If Powell made his name in the jazz community during the 1940s, he also suffered a pivotal crisis. James T. Jones IV of USA Today described the incident: "In 1945, a 21- year-old Powell received a Rodney King-like cop beating after he tried to help his pal and mentor, Monk, who was being harassed by police." Most of 1945 passed with Powell recovering in the hospital from his severe head injury. From then on, the musician found himself shadowed by excruciating headaches, seizures, and generally erratic behavior that led him in and out of sanitariums, where, according to Time and New York Newsday, he experienced electroshock therapy and was once sprayed with water mixed with ammonia. He also developed a drinking problem, worsening later physical ailments.

Meanwhile, Powell and other modern jazz musicians were receiving an ambivalent response from American audiences. Many young white artists, intellectuals, and bohemians embraced bebop; in fact, they adopted the music as the theme of their "Beat generation" in the 1950s. Black youth, however, largely overlooked the modern jazz revolution in the 1940s and turned toward other forms, such as rock and doo-wop. In a reaction parallel to that of the bebop musicians themselves, these potential listeners rebelled against an earlier generation of jazz musicians--Louis Armstrong and Fats Waller, for instance-- whom they believed represented "the old style of comic darky with rolling eyes and flamboyant manner," according to James Lincoln Collier in Jazz: The American Theme Song. Black listeners would return to the genre in the mid- to late 1950s, when jazz musicians put forth a more consciously African American-centered, bluesy, and "hot," or "hard," sound.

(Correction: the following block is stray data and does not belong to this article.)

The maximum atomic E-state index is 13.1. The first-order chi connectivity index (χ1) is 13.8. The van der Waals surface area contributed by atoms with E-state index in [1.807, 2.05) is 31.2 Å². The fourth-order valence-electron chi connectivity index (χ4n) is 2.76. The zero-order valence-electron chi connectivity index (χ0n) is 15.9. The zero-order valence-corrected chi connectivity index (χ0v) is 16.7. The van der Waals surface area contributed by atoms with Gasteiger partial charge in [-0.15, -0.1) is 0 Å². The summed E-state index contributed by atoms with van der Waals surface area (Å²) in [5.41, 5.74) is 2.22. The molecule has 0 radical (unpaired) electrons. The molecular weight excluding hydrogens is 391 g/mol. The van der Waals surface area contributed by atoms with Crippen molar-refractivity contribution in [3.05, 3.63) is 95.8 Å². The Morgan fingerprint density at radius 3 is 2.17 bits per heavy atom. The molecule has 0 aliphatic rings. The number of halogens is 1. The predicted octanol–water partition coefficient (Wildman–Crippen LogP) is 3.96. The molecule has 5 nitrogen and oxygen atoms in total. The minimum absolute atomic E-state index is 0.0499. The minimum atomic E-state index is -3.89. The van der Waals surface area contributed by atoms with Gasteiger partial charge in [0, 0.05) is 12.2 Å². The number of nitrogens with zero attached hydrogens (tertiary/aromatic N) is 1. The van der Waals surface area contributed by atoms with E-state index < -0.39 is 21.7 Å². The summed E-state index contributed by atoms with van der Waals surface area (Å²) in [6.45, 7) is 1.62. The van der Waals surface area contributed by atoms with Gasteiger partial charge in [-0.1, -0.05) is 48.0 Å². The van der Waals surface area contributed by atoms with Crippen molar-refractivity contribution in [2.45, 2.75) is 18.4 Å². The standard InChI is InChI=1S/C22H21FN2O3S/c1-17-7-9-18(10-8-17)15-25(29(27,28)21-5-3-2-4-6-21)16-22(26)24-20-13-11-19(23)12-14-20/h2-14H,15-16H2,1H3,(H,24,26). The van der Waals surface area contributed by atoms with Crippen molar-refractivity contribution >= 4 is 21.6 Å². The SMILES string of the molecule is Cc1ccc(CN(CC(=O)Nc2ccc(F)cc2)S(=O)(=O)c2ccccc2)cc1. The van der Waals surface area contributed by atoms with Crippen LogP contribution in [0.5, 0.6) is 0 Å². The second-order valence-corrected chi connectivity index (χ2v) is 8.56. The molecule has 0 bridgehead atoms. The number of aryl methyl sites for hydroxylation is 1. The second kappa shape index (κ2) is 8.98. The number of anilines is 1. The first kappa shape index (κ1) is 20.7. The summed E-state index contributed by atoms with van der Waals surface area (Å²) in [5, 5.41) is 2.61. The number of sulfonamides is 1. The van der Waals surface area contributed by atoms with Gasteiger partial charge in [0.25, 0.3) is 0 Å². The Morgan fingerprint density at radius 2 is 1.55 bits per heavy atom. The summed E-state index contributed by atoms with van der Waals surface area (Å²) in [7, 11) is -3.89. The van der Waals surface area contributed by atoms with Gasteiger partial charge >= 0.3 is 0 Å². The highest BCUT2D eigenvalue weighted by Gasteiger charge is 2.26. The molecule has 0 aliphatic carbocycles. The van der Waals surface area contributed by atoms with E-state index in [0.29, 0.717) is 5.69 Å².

Despite his crisis in 1945, Powell would become a leading jazz pianist in the decade following World War II. His trio, the Modernists, anticipated in their own 1949 sessions the hard bop style that would emerge later in the fifties. The records Bud's Bubble (also called Crazeology) and Indiana from those sessions showcase Powell's own combination of right-hand melodies over complex and unpredictable left-hand harmonies. Un Poco Loco, Night in Tunisia, and Parisian Thoroughfare also shine brightly. "Frequently the face of his music is like a lie constructed out of bebop acrobatics, convoluted triplets, and finger-buckling scales attacked from as many angles as a Schoenbergian row," wrote Village Voice jazz critic Gary Giddins.

Powell was one of the descendants of ragtime piano. Ragtime evolved from the Creole clarinet style and found its place in a number of schools across the country, including the New Orleans school, represented by the legendary Jelly Roll Morton; the "Pittsburgh circle," starring Mary Lou Williams and modernist Errol Garner; and the "Eastern," or "Harlem," group, which included James P. Johnson and Fats Waller and from which emerged modernists Powell and Monk. "On the one hand,... players attempted the feat of adapting the piano to the vocalizing style of the other instruments (the so-called 'trumpet style');... [on] the other hand, players exploited the capacity of the piano for a combination of technical brilliance and original harmonic experiments, which led logically to the modern pianists' styles," commented jazz historian Eric Hobsbawm in The Jazz Scene.